depression, consider that it might be due to the lack of any other competing source of external stimulation available to the patient. This causes boredom and excessive internalization; i.e., ruminating thoughts leading to agitation that looks a lot like “anxiety” but isn’t. Realize the person can no longer self-organize activities (despite your entreaties to “Go do something!”) as they no longer can self-stimulate by selecting, planning and carrying out the hobbies/activities that they previously enjoyed.

So, What’s the Alternative to Drugs?
This writer supported the psychiatric approach for 20+ years by referring to and working in many geropsychiatric hospitals, but as the research starting coming out showing the antipsychotics did little (other than sedate) for people and he started looking for alternative treatments.  Basically, it comes down to distracting the patient by providing interesting activities with plenty of social experiences to keep people from drifting into their internal world which (due to dementia) is typically an empty fearful place.  If someone feels “normal” because they know what is expected of them, where they should be, they are not puzzled by the situation they find themselves in, and there is a comfortable routine–then agitation does not occur, and no drugs are needed.

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In Pennsyltucky, where this writer is from, everyone lived in little row houses with a tiny cement porch in York, PA. You know, the ones with the two metal chairs that look like flowers that sort of rock back and forth. Well, when grandma woke up confused every morning, we’d help her dress in her best frock and do up her hair and put her on one of those chairs on the cement porch. We’d put a glass of ice tea next to her, and she’d watch all the people going about their business on Queen Street.

Folks would stop and chat about the weather, her attractive appearance, etc. and she could fully comprehend and respond to conversation, in the moment. She might not recognize her neighbor of 90 years whom she grew up next door to, but they’d still have a pleasant chat every morning. The point here is that
grandma felt normal, as she never made
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to feel out-of-control and was not confronted with new fangled tasks she couldn’t figure out. No one pushed her to walk down to the park and meet new people. She’d come in exactly at noon for lunch, happily watch a repeat of her soap opera and then sit a spell on the porch in the evening watching folks come home from work and school. They always had a minute to stop and chat. She’d remember none of it a minute after, but she would be tired at the end of a productive day, where there were no triggers to make her feel confused or out-of-place and thus we saw no agitation. She slept through the night and woke up to begin the routine again. The only problem might be when she was left alone for a while, with nothing going on for her to observe and be engaged by. (free image by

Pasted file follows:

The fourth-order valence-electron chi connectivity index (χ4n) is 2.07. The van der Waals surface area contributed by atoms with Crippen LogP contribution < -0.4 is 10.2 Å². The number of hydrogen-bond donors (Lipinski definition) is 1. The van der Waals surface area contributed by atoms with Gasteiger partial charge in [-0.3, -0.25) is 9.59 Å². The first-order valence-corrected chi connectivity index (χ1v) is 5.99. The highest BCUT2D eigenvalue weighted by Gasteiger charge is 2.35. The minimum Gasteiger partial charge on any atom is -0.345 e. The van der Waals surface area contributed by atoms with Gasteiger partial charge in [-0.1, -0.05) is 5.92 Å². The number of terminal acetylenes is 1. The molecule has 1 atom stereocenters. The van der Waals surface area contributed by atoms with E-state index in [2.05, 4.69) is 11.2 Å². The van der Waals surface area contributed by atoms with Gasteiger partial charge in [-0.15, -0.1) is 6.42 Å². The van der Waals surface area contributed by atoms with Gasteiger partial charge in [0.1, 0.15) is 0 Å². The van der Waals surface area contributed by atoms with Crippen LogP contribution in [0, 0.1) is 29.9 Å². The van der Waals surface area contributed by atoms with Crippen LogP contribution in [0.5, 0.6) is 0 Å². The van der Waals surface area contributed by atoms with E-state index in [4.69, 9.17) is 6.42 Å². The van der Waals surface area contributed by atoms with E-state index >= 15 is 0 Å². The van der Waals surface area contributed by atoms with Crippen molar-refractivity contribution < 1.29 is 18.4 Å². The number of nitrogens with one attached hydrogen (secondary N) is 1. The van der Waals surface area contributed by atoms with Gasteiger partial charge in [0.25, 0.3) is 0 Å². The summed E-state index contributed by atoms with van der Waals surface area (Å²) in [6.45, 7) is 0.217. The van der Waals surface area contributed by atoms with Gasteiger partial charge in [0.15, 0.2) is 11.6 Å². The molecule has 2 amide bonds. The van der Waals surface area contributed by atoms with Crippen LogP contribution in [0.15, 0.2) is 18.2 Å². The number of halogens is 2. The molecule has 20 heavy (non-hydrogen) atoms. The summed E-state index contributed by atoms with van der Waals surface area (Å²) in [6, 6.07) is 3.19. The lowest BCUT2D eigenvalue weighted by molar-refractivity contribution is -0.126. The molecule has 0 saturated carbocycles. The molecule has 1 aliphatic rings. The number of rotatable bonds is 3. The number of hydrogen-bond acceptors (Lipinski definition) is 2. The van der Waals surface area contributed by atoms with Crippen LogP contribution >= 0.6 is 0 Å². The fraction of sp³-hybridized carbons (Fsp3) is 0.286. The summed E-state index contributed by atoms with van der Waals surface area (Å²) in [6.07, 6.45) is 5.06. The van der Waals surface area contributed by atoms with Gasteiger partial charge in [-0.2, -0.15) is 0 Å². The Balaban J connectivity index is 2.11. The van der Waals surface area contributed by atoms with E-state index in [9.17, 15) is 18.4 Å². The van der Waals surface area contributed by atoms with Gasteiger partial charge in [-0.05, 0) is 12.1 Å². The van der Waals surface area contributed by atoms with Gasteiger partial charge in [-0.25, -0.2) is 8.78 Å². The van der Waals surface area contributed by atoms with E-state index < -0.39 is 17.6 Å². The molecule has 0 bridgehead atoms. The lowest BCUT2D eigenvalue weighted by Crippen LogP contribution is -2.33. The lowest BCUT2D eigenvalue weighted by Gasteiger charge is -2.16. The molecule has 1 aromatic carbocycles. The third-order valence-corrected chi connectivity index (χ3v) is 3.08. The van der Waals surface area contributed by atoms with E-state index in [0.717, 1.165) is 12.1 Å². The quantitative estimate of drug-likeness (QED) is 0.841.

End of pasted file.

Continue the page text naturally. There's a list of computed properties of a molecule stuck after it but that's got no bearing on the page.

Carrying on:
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In Sum
When a patient shows “psychiatric” signs and symptoms like depression/anxiety and/or psychosis should we treat that with psychiatric drugs? When we see agitation should we turn to sedating drugs? Maybe, instead we should think that these are signs of boredom and insufficient stimulation to a person who mind has become limited in the ability to self-motivate and self-intiate productive behaviors leading to an end goal. A hobby (that’s Annie Oakley to the right, and boy did she have a shooting hobby,
picture by

Maybe, we should start thinking about increasing (on a full-time basis) external sources of social stimulation and structured, scheduled activities to productively engage that person in the world. To avoid further retreat into an increasingly spare and empty internal world. Just, maybe… BTW, here’s a typical row house for those of you who haven’t
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seen one. Note the added elegance of astroturf on top of the cement porch. We call it a “stoop” in Pennsyltucky, by the way. Come on down, sometime, and have a glass of ice and “rock a spell” as we’d like to say.